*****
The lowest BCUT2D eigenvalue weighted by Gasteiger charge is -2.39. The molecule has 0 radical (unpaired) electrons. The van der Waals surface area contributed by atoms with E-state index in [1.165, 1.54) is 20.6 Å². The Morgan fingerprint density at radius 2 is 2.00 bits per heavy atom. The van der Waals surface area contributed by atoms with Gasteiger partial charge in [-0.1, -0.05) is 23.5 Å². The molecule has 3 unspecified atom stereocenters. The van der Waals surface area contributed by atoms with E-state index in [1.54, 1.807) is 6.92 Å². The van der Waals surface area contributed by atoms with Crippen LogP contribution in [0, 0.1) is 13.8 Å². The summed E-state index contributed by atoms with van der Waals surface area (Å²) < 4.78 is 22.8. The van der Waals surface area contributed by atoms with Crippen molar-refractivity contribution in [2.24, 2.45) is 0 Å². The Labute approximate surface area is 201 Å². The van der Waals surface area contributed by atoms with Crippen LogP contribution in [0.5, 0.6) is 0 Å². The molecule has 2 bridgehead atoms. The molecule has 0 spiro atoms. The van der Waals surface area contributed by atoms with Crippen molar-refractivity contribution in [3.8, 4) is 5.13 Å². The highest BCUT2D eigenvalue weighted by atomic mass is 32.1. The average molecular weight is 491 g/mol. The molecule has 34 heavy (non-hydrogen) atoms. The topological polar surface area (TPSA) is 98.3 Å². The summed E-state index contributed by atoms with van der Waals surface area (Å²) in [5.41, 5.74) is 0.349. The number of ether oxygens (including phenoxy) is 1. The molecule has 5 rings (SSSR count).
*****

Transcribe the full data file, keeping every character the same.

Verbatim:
The lowest BCUT2D eigenvalue weighted by Gasteiger charge is -2.39. The molecule has 0 radical (unpaired) electrons. The van der Waals surface area contributed by atoms with E-state index in [1.165, 1.54) is 20.6 Å². The Morgan fingerprint density at radius 2 is 2.00 bits per heavy atom. The van der Waals surface area contributed by atoms with Gasteiger partial charge in [-0.1, -0.05) is 23.5 Å². The molecule has 3 unspecified atom stereocenters. The van der Waals surface area contributed by atoms with E-state index in [1.54, 1.807) is 6.92 Å². The van der Waals surface area contributed by atoms with Crippen LogP contribution in [0, 0.1) is 13.8 Å². The summed E-state index contributed by atoms with van der Waals surface area (Å²) < 4.78 is 22.8. The van der Waals surface area contributed by atoms with Crippen molar-refractivity contribution in [2.24, 2.45) is 0 Å². The Labute approximate surface area is 201 Å². The van der Waals surface area contributed by atoms with Crippen LogP contribution in [0.5, 0.6) is 0 Å². The molecule has 2 bridgehead atoms. The molecule has 0 spiro atoms. The van der Waals surface area contributed by atoms with Crippen molar-refractivity contribution in [3.8, 4) is 5.13 Å². The highest BCUT2D eigenvalue weighted by atomic mass is 32.1. The average molecular weight is 491 g/mol. The molecule has 34 heavy (non-hydrogen) atoms. The topological polar surface area (TPSA) is 98.3 Å². The summed E-state index contributed by atoms with van der Waals surface area (Å²) in [5.41, 5.74) is 0.349. The number of ether oxygens (including phenoxy) is 1. The molecule has 5 rings (SSSR count).